PEABODY — Peabody High boys hockey coach Mark Leonard has been fired.
Leonard was at the pinnacle of his career when he was inducted into the Peabody High School Athletic Hall of Fame last November.
All that changed last week when he was informed by Peabody athletic director Bob Bua that Leonard was out.
“I was hoping to ride the wave through one more down year when some of the talent from the youth program comes up,” said Leonard, the winningest hockey coach in Peabody history. “I’m so disappointed as I thought that I would have had more support after so many years, but nobody had my back. That someone who put his heart and soul into Peabody athletics can be treated this way is sad, but after what happened to (former boys lacrosse coach) Tony (O’Donnell) and (former softball coach) Butch (Melanaphy) last year, I shouldn’t be surprised. It’s not right to treat people who have given so many years only to be tossed aside because of parents’ complaints. But that’s what is happening in Peabody the last couple of years. Parents complain and their solution is get rid of the coach.”
Leonard may be on to something as Peabody has been a revolving door lately when it comes to varsity coaches.
O’Donnell was in his 18th year with the boys lacrosse team (seventh as head coach), when he abruptly quit a few days into the 2018 season. He was replaced by assistant coach Greg Welch, who, citing job commitments, lasted only one season. Leo Shidler has been hired to replace Welch.
Field hockey coach Karen Atkinson also lasted only one year. She was replaced in the fall of 2018 by Tawny Palmieri, who was also hired to replace Melanaphy.
Last spring, Melanaphy led the softball team to perhaps its best season in program history at 18-4 and won its first tournament game in 10 years. Softball was the only Peabody team to win a spring Northeastern Conference title. Despite the unprecedented success, Melanaphy said Bua told him the school “wanted to go in a different direction.”
“I couldn’t believe it when the athletic director told me that after the year we had, so I have no idea what direction they want to go, maybe 4-18?” said Melanaphy. “Coaching 24 years, I expected more than just being called in by the athletic director and told I was done.”
Leonard spent 24 seasons as head coach, beginning in 1995, after two years as an assistant. In 501 games (including 24 tournament games) he posted a 228-233-40 record. Under Leonard, who won three Coach of the Year awards, Peabody captured six league titles.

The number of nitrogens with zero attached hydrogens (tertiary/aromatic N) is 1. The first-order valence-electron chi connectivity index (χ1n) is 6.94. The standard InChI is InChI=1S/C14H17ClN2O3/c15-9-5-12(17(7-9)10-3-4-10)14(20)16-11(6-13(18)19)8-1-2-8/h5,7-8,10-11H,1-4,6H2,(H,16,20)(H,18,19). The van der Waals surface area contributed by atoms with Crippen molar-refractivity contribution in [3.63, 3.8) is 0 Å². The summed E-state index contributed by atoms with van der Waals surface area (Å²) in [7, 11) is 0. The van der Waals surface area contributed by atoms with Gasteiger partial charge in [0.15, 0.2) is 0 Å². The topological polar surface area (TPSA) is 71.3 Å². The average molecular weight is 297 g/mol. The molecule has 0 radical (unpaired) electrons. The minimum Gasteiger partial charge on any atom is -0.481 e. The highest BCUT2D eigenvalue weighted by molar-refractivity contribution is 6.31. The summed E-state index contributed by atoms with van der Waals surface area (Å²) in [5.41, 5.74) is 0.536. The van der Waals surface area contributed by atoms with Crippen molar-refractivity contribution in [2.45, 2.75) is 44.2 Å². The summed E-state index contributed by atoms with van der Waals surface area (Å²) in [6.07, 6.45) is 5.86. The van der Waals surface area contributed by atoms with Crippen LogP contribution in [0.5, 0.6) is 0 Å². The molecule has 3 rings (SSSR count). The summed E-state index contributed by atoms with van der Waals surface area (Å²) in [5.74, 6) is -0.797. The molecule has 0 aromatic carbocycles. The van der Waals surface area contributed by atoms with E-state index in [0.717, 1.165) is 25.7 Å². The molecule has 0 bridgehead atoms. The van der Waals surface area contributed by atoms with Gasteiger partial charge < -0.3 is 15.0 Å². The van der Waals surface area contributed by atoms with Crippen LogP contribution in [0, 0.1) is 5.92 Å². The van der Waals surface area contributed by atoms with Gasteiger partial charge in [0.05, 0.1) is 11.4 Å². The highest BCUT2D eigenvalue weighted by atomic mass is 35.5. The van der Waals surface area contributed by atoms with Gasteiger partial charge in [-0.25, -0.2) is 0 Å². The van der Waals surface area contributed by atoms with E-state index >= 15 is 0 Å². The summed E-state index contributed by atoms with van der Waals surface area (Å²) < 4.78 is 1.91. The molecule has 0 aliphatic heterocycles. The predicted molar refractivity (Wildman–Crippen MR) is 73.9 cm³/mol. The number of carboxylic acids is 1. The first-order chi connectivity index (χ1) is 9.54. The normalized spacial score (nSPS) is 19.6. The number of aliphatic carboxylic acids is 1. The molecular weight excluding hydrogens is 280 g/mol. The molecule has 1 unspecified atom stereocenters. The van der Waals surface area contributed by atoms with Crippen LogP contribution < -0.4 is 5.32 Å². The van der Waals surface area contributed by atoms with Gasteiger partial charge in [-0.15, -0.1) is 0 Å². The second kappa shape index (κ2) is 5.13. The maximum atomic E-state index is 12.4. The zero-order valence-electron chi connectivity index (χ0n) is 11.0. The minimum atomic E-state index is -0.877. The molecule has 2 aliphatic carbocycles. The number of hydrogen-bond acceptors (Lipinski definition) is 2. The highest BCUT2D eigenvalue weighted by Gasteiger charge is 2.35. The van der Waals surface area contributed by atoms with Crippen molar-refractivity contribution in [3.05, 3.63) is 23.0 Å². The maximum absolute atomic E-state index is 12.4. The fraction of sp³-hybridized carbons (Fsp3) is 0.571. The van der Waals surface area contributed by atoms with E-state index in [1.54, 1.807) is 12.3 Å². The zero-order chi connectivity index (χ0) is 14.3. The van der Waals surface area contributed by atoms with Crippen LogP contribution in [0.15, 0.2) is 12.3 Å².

In no time flat, he turned Peabody into powerhouse program, winning four straight Greater Boston League titles starting in 2000. During that span, Leonard led the Tanners to their first tournament berth in 19 years and had a run of 10 straight winning seasons from 2001-2011. His best season was 2009-2010 when the team won a record 18 games, won a Northeast Conference championship and reached the final of the Division 2 North tournament for the first time in program history.
After qualifying for the tournament in 2014-2015 (and winning a tourney game against Danvers), the Tanners fell on hard times the next three years, going a combined 4-52-4.
“From 98-99 through 2010 we were a top-five team with great teams and players, but every program has down years,” said Leonard. “Anyone who knows anything about Peabody hockey knew three years ago that the next four years we would not have the talent, we knew we had a weak group. I even brought up the idea of merging with the Lynn program, which was in the same boat as us with no talent coming in for the next two years.”
At Peabody High, Leonard was an all-star stand out in soccer, hockey and baseball.
A 2-time North Shore Hockey Player of the Year, he played four years at UConn, garnering Rookie of the Year honors and setting a program record for most points scored as a freshman.
He played professionally in the European Hockey Federation, twice leading the league in scoring.
As far as the reasons behind his dismissal go, Leonard, currently president of the Peabody Youth Hockey, said Bua cited multiple factors that Bua said led to the decision.
“I was told by the athletic director that parents complained that I was being too negative, but we had kids who had no interest in working,” Leonard said. “He (Bua) said the program was losing kids and that kids threatened to quit if I came back, but kids always say that. I didn’t have one kid quit the team in the last three years. He said the losing games was another reason. I thought high school athletics was supposed to be more than winning games.
“I was not supported by the AD when it involved issues or suspensions that were meant to send a message that I would not tolerate certain off-ice behavior by my players.”
On Monday, Bua said the decision to let Leonard go was not an easy one but, “it’s a personnel issue and I can’t really discuss it any further.”